and no one comes near him. No one? Yes, Joe has *RECEPT.—Seek ye the Lord while He may be found, given up his practice for once, and put away his call ye upon Him while He is near.

favourite music, for he could not feel happy up there

in the sunshine while he remembered the sufferer PROM18E.-Ask, and it shall be given you; seek, and ye shall find; knock, and it shall be opened unto you.

down below. He spends the precious hours of the

afternoon with the sick youth, who has never been a PRAYER.Have mercy upon me, O God, according very kind friend to him, and who is neither a patient to Thy lovingkindness: according unto the multitude of Thy tender mercies blot out my transgressions.

nor grateful invalid.

But Joe remains with him talking and reading,


Isaiah ly. 6.

Luke xi. 9.

Psalm li. 1.


writes a letter for him, and does what he can to chase
away the sad gloomy thoughts that are filling his OVER THE ROUGH PLACES.
mind. At length the time came for Joe to go on
duty, and he goes away with joyfulness in his heart

BABE, only a few months old, and a consciousness that this has not been a misspent

was left, by the death of its afternoon, but that he has been following the footsteps

mother, to the care of a

doctor and his wife in Richand obeying the commands of the Master who "pleased not Himself."

mond, Virginia. It was a grandchild. The doctor's

wife was in feeble health, THE BREAD OF LIFE.

and a great deal of the care

of the child necessarily HEN Jesus Christ lived here on

devolved on the doctor, earth, He preached many sermons,

especially at night, when but not one more precious than

the nurse was not at hand. the one on bread. He had fed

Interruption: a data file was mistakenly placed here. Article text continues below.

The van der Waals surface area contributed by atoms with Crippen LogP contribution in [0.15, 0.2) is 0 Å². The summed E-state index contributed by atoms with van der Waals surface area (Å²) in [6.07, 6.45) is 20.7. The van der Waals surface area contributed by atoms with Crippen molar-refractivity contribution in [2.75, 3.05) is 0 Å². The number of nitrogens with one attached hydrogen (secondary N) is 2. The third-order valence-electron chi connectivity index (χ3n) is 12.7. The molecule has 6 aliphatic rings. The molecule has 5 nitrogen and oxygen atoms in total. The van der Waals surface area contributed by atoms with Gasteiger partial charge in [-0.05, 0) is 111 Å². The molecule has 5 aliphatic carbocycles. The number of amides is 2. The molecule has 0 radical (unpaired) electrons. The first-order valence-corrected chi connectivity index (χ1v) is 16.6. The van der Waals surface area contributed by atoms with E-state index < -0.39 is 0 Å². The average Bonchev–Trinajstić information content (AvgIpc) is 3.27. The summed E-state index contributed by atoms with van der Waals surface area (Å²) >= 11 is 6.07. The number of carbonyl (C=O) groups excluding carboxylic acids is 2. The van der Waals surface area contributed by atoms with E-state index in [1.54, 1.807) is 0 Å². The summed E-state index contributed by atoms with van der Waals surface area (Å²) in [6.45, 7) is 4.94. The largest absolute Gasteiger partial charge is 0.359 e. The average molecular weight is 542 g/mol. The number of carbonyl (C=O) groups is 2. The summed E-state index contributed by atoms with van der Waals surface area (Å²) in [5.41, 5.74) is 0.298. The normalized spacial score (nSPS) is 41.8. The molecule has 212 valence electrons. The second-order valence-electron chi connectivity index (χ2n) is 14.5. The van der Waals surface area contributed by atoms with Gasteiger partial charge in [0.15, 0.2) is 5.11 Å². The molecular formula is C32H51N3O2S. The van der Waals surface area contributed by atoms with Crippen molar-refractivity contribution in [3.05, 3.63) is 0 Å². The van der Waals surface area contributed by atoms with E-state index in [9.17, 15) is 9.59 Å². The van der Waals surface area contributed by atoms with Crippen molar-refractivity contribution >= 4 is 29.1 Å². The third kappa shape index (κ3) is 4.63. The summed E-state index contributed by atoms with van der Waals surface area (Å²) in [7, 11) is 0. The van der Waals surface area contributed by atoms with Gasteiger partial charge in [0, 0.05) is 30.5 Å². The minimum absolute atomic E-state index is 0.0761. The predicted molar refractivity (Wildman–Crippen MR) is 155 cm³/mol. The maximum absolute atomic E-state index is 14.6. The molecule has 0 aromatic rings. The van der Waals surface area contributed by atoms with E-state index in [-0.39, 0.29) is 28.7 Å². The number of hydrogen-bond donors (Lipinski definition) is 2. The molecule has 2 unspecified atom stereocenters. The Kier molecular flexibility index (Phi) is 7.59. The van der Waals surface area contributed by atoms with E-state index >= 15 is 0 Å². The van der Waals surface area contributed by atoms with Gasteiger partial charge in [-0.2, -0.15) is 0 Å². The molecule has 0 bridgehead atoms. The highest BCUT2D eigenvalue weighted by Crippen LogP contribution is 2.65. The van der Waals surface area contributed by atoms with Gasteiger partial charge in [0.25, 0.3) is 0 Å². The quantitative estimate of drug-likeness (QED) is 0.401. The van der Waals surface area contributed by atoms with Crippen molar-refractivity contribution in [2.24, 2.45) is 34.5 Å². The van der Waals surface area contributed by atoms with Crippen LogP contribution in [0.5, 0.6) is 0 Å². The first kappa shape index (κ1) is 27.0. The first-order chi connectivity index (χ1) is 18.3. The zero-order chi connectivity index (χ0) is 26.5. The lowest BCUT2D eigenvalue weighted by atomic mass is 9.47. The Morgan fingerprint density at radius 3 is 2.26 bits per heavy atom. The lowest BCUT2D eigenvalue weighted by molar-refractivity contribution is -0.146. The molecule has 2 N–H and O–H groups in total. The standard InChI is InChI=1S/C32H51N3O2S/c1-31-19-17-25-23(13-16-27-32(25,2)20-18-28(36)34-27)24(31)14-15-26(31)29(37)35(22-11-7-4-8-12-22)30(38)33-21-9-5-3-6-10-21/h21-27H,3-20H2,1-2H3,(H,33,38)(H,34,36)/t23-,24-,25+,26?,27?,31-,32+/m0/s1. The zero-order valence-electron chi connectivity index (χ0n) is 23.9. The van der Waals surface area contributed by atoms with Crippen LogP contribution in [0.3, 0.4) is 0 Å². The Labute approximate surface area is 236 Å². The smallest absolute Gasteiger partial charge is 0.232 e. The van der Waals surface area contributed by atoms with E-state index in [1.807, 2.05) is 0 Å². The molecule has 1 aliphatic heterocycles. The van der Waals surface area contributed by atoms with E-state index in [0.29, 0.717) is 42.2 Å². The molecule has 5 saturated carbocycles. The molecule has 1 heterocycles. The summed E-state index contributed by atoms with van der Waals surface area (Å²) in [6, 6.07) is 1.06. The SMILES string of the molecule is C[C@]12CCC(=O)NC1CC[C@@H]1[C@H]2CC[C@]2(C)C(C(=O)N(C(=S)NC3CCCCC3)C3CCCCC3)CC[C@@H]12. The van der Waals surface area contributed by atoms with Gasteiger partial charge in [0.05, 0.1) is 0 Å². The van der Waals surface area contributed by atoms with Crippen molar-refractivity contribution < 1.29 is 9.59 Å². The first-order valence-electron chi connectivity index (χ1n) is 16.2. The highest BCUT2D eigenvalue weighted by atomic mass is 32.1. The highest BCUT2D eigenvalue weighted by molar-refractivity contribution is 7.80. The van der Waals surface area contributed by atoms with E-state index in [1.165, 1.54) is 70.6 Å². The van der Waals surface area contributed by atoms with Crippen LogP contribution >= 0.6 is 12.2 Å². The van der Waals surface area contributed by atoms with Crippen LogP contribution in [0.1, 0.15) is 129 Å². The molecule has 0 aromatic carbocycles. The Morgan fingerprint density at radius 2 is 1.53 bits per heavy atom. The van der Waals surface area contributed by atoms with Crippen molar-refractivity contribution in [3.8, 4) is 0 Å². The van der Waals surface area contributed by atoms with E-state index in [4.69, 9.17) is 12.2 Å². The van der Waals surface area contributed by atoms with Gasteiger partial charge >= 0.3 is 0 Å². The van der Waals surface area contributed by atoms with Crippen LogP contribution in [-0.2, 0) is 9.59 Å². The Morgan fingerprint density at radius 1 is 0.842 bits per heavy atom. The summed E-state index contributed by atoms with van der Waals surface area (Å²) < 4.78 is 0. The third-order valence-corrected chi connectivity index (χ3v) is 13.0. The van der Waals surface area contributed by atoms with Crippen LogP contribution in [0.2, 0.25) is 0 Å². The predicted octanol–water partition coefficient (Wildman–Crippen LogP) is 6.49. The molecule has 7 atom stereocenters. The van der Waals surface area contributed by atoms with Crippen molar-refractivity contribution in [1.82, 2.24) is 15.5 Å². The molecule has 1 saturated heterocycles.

The doctor at first felt it five thousand people on five loaves

painful and irksome to watch over the helpand two fishes—a wonderful

less child. His rest at night was often miracle ; and the next day the people

broken in attending to the wants of the crowded around Him, perhaps to be

child. fed again, but Jesus said to them,

Very soon, however, the little occupant of the cradle “Labour not for the meat (or food) which perisheth, began to get hold of the affections of the grandfather. but for that which endureth unto everlasting life.” In the absence of its nurse he promptly paid it caressThis does not mean that we are not to work for our

ing attentions. As time wore on he became more and daily bread, but that while we are doing this, we are to more attached to the little fellow. His prattle was strive still harder for the food which sustains the soul.

music to the ears of the grandfather. The first words “Seek first (or chiefly) the kingdom of God and His

of the child had a charm; the first essay to walk righteousness,” Jesus said in another place," and all delighted him, and by the time the little boy could other things shall be added unto you."

follow him to his study, and begin to enjoy pictureThen the Jews asked how they were to work for this

books, he had become the object of the strongest and enduring food; and Jesus said, “ This is the work of